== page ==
The second person who changed me, when I was in my thirties, was my former neighbor, friend and pastor, J. He guided me through several rough spots in my life, and I am not going to share those details here, but he helped me to understand that when I see someone suffering and need to help, I also need to make sure I don’t own that person’s troubles; we all have our own baggage to carry and we can be more useful to others if we help them carry their own trouble, without taking it on, keeping our own sense of self intact. That might sound like a weird thing to learn, but it was a big thing for me to figure out. I think women especially tend to have trouble with these things — we want to be there and be nurturing for the people who matter to us, and it can be hard to know where the boundaries are between ourselves and those we care about. J also helped me to understand and trust that even when tragedy strikes and I lose my balance, I will eventually regain my sense of everydayness if I just accept the trouble; with acceptance and acknowledgment comes release, and then it’s possible to let it go. The source of a problem loses a lot of power once it’s released without judgment. Having those “tools” in my pocket helped me a lot in the years after J moved away from the neighborhood.
Others who have guided my life’s direction include my closest family and best friends, of course. Where would I ever be without them? But in that everydayness of close proximity it’s not possible to measure or see what causes change in a person.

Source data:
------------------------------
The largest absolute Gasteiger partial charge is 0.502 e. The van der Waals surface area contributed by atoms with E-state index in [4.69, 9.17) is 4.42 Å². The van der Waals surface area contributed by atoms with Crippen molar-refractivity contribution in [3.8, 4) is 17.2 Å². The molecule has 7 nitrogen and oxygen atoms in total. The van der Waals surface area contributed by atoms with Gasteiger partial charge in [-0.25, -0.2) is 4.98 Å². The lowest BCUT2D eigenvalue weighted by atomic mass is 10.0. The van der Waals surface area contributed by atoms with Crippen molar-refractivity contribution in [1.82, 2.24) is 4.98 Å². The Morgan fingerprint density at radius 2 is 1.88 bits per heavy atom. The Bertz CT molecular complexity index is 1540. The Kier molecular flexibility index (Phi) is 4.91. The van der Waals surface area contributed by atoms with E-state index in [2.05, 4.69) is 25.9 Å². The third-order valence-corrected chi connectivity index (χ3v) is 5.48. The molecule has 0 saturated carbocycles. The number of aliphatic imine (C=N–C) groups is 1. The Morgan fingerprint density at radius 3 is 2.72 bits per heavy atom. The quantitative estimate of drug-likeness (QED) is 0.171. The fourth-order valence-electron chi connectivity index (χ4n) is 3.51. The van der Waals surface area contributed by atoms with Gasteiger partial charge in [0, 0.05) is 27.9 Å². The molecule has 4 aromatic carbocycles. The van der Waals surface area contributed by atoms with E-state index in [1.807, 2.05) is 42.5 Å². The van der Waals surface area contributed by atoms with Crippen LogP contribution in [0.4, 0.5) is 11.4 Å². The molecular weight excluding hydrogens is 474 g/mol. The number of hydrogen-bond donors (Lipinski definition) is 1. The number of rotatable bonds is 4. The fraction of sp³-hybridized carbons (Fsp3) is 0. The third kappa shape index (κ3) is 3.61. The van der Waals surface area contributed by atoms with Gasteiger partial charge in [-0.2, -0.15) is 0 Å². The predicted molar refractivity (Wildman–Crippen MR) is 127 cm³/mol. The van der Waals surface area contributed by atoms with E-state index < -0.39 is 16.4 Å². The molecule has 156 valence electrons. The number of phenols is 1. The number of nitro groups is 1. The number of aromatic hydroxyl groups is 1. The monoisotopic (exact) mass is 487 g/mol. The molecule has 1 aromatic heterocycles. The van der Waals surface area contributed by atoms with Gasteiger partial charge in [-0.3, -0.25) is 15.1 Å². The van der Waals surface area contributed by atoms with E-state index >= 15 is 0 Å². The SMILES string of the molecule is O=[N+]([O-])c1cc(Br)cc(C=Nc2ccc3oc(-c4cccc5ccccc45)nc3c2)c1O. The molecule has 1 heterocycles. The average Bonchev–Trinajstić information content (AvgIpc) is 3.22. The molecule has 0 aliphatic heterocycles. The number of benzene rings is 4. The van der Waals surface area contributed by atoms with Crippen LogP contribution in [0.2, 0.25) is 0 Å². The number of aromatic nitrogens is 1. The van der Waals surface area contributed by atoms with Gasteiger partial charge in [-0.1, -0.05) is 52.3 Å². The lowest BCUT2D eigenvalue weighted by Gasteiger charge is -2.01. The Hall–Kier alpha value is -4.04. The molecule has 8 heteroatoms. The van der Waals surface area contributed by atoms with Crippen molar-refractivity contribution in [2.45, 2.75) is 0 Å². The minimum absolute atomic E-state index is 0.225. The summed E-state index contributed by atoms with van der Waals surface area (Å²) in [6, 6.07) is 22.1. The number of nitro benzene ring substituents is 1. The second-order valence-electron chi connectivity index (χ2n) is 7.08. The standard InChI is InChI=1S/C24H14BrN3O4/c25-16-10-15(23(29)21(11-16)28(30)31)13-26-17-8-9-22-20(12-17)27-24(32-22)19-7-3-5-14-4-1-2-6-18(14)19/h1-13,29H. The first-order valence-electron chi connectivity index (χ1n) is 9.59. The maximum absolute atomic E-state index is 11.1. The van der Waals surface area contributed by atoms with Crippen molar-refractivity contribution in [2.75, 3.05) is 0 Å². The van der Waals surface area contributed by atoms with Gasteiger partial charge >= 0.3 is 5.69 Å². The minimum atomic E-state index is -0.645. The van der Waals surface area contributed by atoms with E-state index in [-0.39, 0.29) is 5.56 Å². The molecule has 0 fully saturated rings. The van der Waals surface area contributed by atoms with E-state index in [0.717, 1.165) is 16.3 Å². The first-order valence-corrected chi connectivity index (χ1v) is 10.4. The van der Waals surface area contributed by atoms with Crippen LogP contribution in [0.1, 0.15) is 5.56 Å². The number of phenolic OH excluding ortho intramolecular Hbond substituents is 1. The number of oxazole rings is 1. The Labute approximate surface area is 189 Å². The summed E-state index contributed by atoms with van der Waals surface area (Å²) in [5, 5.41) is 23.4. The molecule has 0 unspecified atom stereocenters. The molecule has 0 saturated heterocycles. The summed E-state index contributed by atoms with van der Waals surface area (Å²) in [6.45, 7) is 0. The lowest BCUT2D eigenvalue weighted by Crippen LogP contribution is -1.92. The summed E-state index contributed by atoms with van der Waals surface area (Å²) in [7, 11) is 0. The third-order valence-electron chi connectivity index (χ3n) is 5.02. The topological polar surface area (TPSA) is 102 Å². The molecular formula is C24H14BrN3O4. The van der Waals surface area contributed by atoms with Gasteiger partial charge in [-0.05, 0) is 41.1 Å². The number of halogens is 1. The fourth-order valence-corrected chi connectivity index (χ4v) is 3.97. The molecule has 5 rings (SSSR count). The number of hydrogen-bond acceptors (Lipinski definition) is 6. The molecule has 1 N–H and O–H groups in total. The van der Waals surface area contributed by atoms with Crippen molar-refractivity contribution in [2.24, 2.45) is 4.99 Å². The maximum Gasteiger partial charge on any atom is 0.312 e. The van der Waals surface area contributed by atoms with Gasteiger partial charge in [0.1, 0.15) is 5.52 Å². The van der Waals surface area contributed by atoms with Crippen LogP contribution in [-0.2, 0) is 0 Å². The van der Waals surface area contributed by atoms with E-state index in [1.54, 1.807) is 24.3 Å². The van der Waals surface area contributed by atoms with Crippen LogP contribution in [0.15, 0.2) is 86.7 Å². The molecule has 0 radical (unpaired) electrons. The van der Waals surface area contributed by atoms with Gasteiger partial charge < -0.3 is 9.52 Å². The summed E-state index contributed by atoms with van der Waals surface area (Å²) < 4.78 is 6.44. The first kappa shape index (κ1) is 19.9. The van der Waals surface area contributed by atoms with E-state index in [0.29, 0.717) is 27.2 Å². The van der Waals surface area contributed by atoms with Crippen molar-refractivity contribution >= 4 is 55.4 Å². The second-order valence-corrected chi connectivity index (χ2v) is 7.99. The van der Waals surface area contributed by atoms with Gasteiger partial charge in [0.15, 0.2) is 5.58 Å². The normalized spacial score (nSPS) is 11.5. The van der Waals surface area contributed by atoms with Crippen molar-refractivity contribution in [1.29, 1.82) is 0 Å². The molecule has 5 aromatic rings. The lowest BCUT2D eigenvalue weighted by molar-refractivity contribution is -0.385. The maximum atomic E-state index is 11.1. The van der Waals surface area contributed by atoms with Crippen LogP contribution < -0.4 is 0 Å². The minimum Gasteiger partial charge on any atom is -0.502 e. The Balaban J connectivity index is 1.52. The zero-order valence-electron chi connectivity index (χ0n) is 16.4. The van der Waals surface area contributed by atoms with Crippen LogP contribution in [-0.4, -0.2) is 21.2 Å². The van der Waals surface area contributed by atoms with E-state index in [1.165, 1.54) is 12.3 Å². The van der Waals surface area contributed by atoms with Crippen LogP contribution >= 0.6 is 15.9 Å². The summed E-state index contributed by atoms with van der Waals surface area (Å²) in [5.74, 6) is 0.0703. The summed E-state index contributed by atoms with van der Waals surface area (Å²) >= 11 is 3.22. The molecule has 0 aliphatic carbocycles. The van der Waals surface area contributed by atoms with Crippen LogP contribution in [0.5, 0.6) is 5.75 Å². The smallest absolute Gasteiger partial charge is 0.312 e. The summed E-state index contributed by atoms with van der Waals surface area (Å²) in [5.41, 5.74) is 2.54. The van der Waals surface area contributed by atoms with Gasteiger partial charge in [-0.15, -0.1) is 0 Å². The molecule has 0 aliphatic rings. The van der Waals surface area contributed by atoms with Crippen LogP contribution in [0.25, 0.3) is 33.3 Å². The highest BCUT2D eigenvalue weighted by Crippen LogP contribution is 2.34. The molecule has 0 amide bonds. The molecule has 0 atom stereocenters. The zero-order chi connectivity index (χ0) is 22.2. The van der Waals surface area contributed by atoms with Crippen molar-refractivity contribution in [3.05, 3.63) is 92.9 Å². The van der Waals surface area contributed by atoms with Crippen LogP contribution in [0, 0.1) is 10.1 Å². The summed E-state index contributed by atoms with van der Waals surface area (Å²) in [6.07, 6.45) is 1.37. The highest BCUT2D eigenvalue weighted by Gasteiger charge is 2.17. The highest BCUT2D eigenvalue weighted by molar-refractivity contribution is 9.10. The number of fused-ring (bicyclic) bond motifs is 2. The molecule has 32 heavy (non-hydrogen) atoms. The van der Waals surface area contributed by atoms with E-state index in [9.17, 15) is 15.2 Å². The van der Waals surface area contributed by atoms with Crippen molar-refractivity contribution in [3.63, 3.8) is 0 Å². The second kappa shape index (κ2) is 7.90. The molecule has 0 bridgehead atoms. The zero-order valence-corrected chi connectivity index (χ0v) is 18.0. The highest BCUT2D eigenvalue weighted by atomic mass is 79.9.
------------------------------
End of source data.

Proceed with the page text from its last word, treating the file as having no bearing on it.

Mr. A. was speaking of dramatic encounters that cause visible differences.
One person very close to me, however, has changed my life profoundly– and that’s my husband. Without his amazing enthusiasm and support, I never would have enrolled in grad school, never would have earned my M.Ed., and never would have become the person I am today. It was in graduate school that I finally discovered that I am capable of creative and important things. I became confident in myself both professionally and personally. If it hadn’t been for my husband’s encouragement, my career would not have been nearly as rewarding and fulfilling as it has been and I never would have done many amazing things I have been able to do. I know in my heart that this is as true as the fact that I was born.
There — three people who have changed me and helped me keep my focus on the right things. Writing about this today has required me to analyze my life in ways I have not done before, and I am glad of it. I do agree with Mr. A., that if we pay attention, we meet a few people in our lifetimes who change us in ways that make a big difference, touching us deeply.
Who are those people who have changed you?